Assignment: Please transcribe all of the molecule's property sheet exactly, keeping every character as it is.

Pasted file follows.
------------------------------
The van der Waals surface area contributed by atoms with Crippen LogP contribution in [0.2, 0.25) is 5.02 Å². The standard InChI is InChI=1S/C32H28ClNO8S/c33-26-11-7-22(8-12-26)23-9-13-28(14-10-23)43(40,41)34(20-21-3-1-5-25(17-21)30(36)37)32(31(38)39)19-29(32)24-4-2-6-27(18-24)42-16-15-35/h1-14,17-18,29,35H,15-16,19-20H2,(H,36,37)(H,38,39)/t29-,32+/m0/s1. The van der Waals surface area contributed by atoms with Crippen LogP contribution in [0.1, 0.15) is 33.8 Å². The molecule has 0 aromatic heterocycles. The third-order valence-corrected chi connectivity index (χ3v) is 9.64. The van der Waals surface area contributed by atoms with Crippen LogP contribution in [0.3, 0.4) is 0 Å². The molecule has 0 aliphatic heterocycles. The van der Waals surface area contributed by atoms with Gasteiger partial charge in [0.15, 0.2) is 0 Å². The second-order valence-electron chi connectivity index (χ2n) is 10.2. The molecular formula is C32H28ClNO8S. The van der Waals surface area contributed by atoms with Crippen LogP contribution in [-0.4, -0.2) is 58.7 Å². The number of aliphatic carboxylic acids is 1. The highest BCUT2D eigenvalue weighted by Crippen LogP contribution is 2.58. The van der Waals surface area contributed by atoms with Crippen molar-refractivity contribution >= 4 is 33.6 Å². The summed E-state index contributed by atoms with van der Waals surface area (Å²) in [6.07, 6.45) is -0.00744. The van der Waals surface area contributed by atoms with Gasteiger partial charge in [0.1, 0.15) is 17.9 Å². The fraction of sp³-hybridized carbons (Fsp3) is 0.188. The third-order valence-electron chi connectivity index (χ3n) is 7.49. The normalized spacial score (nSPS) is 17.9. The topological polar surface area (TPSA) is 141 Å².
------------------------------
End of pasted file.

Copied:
The van der Waals surface area contributed by atoms with Crippen LogP contribution in [0.2, 0.25) is 5.02 Å². The standard InChI is InChI=1S/C32H28ClNO8S/c33-26-11-7-22(8-12-26)23-9-13-28(14-10-23)43(40,41)34(20-21-3-1-5-25(17-21)30(36)37)32(31(38)39)19-29(32)24-4-2-6-27(18-24)42-16-15-35/h1-14,17-18,29,35H,15-16,19-20H2,(H,36,37)(H,38,39)/t29-,32+/m0/s1. The van der Waals surface area contributed by atoms with Crippen LogP contribution in [0.1, 0.15) is 33.8 Å². The molecule has 0 aromatic heterocycles. The third-order valence-corrected chi connectivity index (χ3v) is 9.64. The van der Waals surface area contributed by atoms with Crippen LogP contribution in [0.3, 0.4) is 0 Å². The molecule has 0 aliphatic heterocycles. The van der Waals surface area contributed by atoms with Gasteiger partial charge in [0.15, 0.2) is 0 Å². The second-order valence-electron chi connectivity index (χ2n) is 10.2. The molecular formula is C32H28ClNO8S. The van der Waals surface area contributed by atoms with Crippen LogP contribution in [-0.4, -0.2) is 58.7 Å². The number of aliphatic carboxylic acids is 1. The highest BCUT2D eigenvalue weighted by Crippen LogP contribution is 2.58. The van der Waals surface area contributed by atoms with Crippen molar-refractivity contribution >= 4 is 33.6 Å². The summed E-state index contributed by atoms with van der Waals surface area (Å²) in [6.07, 6.45) is -0.00744. The van der Waals surface area contributed by atoms with Gasteiger partial charge in [0.1, 0.15) is 17.9 Å². The fraction of sp³-hybridized carbons (Fsp3) is 0.188. The third-order valence-electron chi connectivity index (χ3n) is 7.49. The normalized spacial score (nSPS) is 17.9. The topological polar surface area (TPSA) is 141 Å².